Amateur scientists can now help spot new asteroids using a free desktop application made available by NASA and space mining company Planetary Resources. The app was the result of a coding challenge launched at the South by Southwest (SXSW) festival in 2014 and was presented the other day at the SXSW 2015.
If you find new asteroids using the app, you help make our planet a safer place and you bring mining those celestial bodies for valuable resources one step closer to reality.
Asteroids are inhabitants of the space between Mars and Jupiter, where a planet seems to have failed to form when the Solar System was born. Nasa is interested in them because some of them sometimes fly past the Earth at relatively short distances. Those are called near-earth asteroids. A collision with a sufficiently heavy one could wipe out civilization as we know it. It is believed that the dinosaurs died out due to an asteroid impact 65 million years ago. NASA now has an Asteroid Initiative program for identification of near-earth objects including possible exploration by astronauts. There even are plans for an Asteroid Redirect Mission (ARM) in the mid-2020s which - well the name says it, doesn't it? It's Armageddon, the movie, turned into reality.
Planetary Resources (PR) is a company founded in 2010 to mine asteroids for precious metals like platinum. But PR is interested in water as well, because it can be used to make propellants for spacecraft, which could then refuel in space. PR's first goal is to find suitable asteroids: ones that come close to Earth and have a high probability of containing valuable stuff. Naturally PR wants to have as many asteroids as possible to choose from.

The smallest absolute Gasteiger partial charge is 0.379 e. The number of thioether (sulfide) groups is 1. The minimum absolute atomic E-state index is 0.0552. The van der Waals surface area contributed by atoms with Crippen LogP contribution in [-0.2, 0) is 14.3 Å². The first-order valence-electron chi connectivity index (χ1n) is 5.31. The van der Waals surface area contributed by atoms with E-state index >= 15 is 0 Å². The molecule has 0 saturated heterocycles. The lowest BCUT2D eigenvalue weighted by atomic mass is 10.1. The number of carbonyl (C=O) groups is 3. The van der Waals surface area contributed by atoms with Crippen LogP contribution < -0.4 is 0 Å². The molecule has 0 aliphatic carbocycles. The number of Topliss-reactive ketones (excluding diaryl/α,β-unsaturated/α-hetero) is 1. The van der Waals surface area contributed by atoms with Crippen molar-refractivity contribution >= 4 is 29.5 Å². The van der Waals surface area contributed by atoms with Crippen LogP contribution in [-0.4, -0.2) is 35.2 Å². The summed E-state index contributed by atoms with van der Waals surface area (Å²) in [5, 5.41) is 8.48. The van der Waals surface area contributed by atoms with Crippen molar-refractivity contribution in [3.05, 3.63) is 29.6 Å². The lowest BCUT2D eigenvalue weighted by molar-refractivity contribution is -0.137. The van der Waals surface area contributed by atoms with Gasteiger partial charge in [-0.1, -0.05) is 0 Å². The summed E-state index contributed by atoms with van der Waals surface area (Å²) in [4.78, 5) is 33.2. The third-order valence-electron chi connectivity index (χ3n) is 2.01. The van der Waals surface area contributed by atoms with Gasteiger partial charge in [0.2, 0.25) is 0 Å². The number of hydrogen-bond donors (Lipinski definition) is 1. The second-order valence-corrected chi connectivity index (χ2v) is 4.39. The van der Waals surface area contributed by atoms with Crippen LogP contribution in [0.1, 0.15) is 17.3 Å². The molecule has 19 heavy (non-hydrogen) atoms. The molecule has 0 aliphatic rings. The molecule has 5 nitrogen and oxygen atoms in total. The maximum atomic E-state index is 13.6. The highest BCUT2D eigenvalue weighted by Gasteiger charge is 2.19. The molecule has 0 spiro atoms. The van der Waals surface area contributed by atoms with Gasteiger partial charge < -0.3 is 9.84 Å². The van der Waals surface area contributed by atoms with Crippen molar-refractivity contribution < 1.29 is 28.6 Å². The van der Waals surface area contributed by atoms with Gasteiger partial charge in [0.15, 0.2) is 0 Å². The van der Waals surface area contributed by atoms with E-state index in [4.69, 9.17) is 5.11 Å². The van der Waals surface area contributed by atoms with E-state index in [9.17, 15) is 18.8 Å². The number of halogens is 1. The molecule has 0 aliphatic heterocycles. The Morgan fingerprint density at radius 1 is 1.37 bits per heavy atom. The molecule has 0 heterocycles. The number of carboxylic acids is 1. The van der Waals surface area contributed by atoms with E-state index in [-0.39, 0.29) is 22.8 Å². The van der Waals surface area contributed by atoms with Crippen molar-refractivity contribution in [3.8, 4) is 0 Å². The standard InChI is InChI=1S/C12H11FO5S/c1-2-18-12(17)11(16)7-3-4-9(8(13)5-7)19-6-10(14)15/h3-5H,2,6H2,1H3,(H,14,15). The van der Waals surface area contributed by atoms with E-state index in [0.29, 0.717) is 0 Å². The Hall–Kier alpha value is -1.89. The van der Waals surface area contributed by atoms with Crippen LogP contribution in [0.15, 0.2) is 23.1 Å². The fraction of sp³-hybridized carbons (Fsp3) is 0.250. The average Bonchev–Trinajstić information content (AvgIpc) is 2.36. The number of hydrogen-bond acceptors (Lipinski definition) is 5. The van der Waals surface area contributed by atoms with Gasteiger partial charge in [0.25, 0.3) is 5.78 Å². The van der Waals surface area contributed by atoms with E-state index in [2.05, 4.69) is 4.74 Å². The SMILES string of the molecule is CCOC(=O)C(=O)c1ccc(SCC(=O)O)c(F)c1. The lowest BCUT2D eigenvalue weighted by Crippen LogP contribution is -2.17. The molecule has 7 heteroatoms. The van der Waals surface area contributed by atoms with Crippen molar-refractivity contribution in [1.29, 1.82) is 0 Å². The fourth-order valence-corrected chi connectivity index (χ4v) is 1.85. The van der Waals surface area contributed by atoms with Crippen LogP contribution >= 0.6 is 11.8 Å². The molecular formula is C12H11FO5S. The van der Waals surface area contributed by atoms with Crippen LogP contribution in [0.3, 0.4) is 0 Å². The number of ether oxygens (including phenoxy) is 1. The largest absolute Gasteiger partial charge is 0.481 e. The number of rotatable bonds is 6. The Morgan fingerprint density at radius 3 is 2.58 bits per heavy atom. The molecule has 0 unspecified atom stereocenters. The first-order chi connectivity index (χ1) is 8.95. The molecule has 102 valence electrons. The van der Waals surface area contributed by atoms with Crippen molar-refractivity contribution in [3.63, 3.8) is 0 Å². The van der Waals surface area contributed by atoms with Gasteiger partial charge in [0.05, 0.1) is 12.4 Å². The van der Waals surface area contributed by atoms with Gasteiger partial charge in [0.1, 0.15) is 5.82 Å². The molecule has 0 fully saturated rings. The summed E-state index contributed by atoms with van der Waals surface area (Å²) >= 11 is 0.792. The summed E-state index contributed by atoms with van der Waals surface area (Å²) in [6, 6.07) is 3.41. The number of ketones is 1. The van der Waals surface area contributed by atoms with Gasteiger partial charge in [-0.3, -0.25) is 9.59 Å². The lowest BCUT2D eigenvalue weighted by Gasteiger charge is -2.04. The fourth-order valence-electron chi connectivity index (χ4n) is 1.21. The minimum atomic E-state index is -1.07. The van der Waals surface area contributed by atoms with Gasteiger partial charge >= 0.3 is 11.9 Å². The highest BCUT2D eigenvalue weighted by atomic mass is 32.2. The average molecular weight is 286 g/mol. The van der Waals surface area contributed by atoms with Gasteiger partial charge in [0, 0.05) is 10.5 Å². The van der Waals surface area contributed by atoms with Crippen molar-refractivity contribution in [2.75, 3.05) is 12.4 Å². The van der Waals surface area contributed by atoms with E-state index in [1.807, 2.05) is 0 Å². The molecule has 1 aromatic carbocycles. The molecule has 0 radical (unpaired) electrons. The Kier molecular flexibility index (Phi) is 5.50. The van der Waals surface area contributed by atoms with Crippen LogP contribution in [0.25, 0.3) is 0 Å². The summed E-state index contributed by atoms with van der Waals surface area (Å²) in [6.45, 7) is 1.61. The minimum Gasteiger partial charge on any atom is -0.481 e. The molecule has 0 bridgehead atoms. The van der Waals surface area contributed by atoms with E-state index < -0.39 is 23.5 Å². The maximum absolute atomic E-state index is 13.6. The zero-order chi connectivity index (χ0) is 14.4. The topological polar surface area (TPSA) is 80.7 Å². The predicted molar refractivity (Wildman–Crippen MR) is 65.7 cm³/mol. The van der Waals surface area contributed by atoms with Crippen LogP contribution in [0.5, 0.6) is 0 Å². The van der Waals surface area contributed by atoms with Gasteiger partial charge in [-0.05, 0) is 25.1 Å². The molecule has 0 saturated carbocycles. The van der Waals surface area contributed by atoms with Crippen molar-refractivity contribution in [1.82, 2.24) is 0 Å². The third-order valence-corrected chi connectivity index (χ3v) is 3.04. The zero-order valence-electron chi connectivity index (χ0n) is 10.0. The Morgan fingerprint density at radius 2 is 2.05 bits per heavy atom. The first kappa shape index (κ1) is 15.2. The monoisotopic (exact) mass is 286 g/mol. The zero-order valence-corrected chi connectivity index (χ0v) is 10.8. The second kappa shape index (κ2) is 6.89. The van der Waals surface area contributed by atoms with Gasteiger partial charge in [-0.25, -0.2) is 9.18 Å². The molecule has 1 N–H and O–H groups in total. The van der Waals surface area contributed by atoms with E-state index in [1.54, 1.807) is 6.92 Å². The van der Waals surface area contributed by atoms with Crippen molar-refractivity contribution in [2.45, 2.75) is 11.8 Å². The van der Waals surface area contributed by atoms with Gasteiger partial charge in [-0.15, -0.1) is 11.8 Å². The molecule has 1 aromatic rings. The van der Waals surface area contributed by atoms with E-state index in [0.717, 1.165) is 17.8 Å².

The app that came out of last year's crowdsourcing project is called Asteroid Data Hunter. It can be downloaded for free here. To use it you need your own telescope or at least somebody's hi-res photographs of the night sky. According to Planetary Resources:
'Astronomers find asteroids by taking images of the same place in the sky and looking for star-like objects that move between frames, an approach that has been used since before Pluto was discovered in 1930. With more telescopes scanning the sky, the ever-increasing volume of data makes it impossible for astronomers to verify each detection by hand. This new algorithm gives astronomers the ability to use computers to autonomously and rapidly check the images and determine which objects are suitable for follow up, which leads to finding more asteroids than previously possible.'
The new algorithm inside the Asteroid Data Hunter has already been used to analyze old photographs, discovering 15% more asteroids from those. Now the software is available to anyone with the capability to make photographs of the night sky to discover even more. So the app, itself the product of a crowdsourcing initiative, now enables crowdsourcing of the analysis and discovery process.
Herbert Blankesteijn is a technology journalist from the Netherlands who has written for many prominent Dutch newspapers. He presented and directed television and radio programmes and has 10 books to his name. Herbert is interested in nascent fields such as 3D printing, drones, robotics and the private space business.